“This crime against humanity must never be forgotten, here or throughout the world,” said Reagan in a nationally televised address.
Yet media and educational malfeasance over subsequent decades have wiped the Soviet attack, its American victims, and the inhuman ideology that produced it from our collective memory.
‘The Original America First Politician’
Those who still remember Congressman McDonald place him in a class apart from other politicians.
“Rep. Larry McDonald was an icon of conservative principles and could be considered the original ‘America First’ politician,” Jody Hice, a former U.S. congressman from Georgia who now serves as president of FRC Action, told The Washington Stand. “His deep love for freedom and keen awareness of the threats posed to liberty by communism made him a perfect target for Russian leaders to destroy.”
“Larry McDonald was an American martyr,” said Hice. “As we remember the 40th anniversary of his death, may we all learn from his boldness and unwavering commitment to the conservative ideals of liberty, and take up his mantle to successfully pass the torch of freedom to the next generation.”
That is precisely how McDonald was remembered at his memorial service sponsored by The Conservative Caucus on another significant date: September 11. Scott Stanley’s closing address reminded the overflowing crowd at Constitution Hall that the KAL-007 victims shared the same fate as millions of Ukrainian farmers intentionally starved to death in the Holodomor, Polish officers murdered by the Soviets in Katyn Forest, and tens of millions of innocent civilians in every corner of the globe. “I doubt there was a dry eye in the room,” Benoit told TWS. “I remember shedding tears myself.”
Stanley saluted the fact that McDonald not only campaigned but governed as a Christian conservative in both domestic and foreign affairs. The Georgia Democrat “fought the abortionists, or the giveaway of the Panama Canal, or the prayer ban, or shipment of U.S. technology to Moscow, or the ERA, or SALT II, or the betrayal of Free China. Larry was always there — a leader who kept his word!”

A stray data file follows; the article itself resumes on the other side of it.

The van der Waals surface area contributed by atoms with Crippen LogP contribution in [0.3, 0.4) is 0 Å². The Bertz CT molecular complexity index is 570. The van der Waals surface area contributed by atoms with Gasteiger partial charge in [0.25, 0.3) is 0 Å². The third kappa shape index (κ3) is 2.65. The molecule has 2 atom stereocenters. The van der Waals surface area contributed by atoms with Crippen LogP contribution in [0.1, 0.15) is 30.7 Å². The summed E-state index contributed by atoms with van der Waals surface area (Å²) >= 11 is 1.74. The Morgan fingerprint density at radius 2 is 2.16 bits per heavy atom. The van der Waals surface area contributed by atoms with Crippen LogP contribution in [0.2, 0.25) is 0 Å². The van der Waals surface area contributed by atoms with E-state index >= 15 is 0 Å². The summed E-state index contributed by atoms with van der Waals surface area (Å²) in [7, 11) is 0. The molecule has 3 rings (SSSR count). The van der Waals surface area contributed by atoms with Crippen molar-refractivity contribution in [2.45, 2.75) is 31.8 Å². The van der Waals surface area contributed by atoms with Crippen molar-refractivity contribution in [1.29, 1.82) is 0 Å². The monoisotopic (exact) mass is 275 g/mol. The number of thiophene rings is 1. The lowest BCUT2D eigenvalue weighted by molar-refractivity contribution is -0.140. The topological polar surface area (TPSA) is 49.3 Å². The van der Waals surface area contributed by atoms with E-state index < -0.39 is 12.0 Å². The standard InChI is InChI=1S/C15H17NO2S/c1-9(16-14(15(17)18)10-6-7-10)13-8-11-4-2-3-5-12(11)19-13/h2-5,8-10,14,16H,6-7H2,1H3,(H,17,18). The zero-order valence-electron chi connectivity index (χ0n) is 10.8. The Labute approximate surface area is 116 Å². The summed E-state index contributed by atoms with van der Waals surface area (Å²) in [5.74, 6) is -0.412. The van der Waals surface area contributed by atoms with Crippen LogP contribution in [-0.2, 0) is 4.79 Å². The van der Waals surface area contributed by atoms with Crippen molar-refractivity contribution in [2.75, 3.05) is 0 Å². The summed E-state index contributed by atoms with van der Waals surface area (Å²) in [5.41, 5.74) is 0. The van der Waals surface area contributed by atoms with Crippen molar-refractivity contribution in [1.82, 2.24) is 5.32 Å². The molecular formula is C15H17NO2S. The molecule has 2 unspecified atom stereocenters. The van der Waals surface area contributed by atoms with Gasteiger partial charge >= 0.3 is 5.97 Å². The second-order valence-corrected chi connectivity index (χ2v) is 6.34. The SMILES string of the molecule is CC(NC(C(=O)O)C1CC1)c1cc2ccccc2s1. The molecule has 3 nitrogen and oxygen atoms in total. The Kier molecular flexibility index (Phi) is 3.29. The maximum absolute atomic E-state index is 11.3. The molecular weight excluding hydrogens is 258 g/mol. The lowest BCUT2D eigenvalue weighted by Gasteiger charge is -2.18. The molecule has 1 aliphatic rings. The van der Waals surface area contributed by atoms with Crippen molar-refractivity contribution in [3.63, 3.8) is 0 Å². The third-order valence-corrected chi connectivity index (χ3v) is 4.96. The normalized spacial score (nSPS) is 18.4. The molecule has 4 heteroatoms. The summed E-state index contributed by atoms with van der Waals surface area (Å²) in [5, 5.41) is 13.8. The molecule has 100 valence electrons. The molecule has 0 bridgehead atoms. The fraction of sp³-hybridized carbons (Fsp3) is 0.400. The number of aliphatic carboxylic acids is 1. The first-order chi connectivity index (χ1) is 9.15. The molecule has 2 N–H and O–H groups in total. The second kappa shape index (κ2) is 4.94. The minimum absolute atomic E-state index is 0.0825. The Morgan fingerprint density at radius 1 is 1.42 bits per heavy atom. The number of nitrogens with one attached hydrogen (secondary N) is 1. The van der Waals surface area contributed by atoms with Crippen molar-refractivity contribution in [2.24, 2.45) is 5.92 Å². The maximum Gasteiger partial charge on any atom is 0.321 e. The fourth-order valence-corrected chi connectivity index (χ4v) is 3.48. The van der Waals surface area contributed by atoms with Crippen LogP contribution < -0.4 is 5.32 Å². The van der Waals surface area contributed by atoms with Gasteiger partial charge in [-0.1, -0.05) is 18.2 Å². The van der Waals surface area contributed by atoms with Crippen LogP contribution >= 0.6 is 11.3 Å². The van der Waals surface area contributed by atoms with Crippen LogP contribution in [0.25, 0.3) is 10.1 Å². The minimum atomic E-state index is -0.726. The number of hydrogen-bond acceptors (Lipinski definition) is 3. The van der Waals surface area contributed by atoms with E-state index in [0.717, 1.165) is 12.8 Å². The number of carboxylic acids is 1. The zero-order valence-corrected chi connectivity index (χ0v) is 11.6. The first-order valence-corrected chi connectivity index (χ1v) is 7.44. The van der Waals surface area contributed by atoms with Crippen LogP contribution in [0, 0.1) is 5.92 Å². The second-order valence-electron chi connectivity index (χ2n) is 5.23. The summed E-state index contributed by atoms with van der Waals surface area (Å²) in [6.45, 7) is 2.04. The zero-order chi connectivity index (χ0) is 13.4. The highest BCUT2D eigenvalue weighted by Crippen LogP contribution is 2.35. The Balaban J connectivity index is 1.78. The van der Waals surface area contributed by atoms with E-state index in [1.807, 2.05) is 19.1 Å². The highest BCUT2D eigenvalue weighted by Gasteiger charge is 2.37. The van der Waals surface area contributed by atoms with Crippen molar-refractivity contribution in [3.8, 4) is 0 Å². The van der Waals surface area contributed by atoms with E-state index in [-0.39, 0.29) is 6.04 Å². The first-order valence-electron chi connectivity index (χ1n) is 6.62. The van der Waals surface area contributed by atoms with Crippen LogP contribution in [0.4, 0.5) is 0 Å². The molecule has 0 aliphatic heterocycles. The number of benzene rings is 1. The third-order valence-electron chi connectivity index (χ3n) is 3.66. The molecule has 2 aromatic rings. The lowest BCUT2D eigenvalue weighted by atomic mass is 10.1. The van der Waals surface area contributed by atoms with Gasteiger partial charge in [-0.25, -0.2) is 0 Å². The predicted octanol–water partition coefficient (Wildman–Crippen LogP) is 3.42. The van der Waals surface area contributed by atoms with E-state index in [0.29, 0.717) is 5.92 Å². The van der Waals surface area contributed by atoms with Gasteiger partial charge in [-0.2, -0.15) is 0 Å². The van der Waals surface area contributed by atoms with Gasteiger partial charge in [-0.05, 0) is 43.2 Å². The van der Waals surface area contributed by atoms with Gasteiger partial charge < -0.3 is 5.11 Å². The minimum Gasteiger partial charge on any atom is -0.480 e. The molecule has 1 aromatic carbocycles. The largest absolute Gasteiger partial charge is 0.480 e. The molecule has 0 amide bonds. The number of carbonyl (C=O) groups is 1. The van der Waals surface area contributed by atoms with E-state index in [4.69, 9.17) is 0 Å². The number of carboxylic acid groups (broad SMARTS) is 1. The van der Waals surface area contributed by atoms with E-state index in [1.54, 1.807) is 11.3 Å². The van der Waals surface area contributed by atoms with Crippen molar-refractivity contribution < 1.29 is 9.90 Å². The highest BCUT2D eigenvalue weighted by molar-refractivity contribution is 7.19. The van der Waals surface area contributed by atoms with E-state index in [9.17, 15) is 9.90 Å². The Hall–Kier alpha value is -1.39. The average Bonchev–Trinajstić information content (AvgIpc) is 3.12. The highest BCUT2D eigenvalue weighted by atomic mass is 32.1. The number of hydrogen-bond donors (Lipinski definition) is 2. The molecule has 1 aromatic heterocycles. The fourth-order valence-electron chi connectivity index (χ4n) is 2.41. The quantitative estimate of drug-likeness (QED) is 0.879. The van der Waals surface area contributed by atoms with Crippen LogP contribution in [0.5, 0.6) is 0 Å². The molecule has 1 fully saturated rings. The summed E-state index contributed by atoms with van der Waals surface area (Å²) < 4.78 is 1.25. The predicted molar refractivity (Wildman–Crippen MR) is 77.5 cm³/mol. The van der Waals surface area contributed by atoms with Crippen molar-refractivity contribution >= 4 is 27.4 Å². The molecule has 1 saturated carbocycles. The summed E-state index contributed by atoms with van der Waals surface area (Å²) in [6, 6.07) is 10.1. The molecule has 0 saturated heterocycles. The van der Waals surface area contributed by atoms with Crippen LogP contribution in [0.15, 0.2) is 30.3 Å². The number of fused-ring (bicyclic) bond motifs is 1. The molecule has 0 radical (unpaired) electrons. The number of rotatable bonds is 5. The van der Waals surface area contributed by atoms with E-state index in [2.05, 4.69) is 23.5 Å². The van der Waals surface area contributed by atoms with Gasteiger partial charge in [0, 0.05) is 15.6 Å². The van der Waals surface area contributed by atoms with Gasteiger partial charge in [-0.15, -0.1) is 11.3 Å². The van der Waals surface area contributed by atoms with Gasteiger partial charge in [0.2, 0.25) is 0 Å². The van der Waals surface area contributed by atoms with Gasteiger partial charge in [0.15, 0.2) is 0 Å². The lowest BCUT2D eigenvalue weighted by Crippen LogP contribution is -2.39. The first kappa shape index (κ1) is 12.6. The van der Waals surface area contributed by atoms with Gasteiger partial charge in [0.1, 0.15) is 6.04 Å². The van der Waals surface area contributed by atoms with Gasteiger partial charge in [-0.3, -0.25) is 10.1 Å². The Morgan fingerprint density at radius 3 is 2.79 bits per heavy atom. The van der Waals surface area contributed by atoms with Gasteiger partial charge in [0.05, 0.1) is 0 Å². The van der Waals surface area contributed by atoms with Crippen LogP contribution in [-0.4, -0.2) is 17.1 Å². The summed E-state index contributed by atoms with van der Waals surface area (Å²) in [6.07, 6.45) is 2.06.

McDonald held to his firm pro-life convictions from the moment he became the first urologist ever to serve in Congress, just one year after Roe v. Wade. “Where the murder of the unborn is concerned — it is just that, murder — politics goes out the window,” he said on the House floor in a 1981 speech opposing the nomination of Supreme Court Justice Sandra Day O'Connor. Much like his colleague, Dr. Ron Paul, his scientific and medical experience influenced his decision to affirm the right to life. The pair also voted to protect taxpayers from funding LGBT advocacy.
McDonald shared another characteristic with Ron Paul: When considering any piece of legislation, “his first question was always, ‘Is it constitutional?’” Benoit, who now serves as editor-in-chief of The New American magazine, told TWS. “If it wasn’t constitutional, he wouldn’t vote for it.” McDonald shared his constitutional principles in “We Hold These Truths: A Reverent Review of the U.S. Constitution,” his 1976 book.
“His impact was much greater than a typical congressman,” Benoit told TWS. “McDonald was "not just somebody who got elected and voted the right way, but he was a leader in the Americanist cause, or the constitutionalist cause. Donald Trump became the leader of the MAGA movement. MAGA already existed, only under another name,” Benoit told TWS. “Larry McDonald was creating that cause.”
With the voters’ approbation and divine favor, he influenced those in the highest echelons of power. “He was close to and educating other congressmen, including Representative and future Senator Steve Symms, as well as John Ashbrook of Ohio, among others,” said Benoit. McDonald also formed his own think tank and private intelligence agency, the Western Goals Foundation, to keep tabs on domestic radicals and subversives, many with ties to communist parties or its front groups.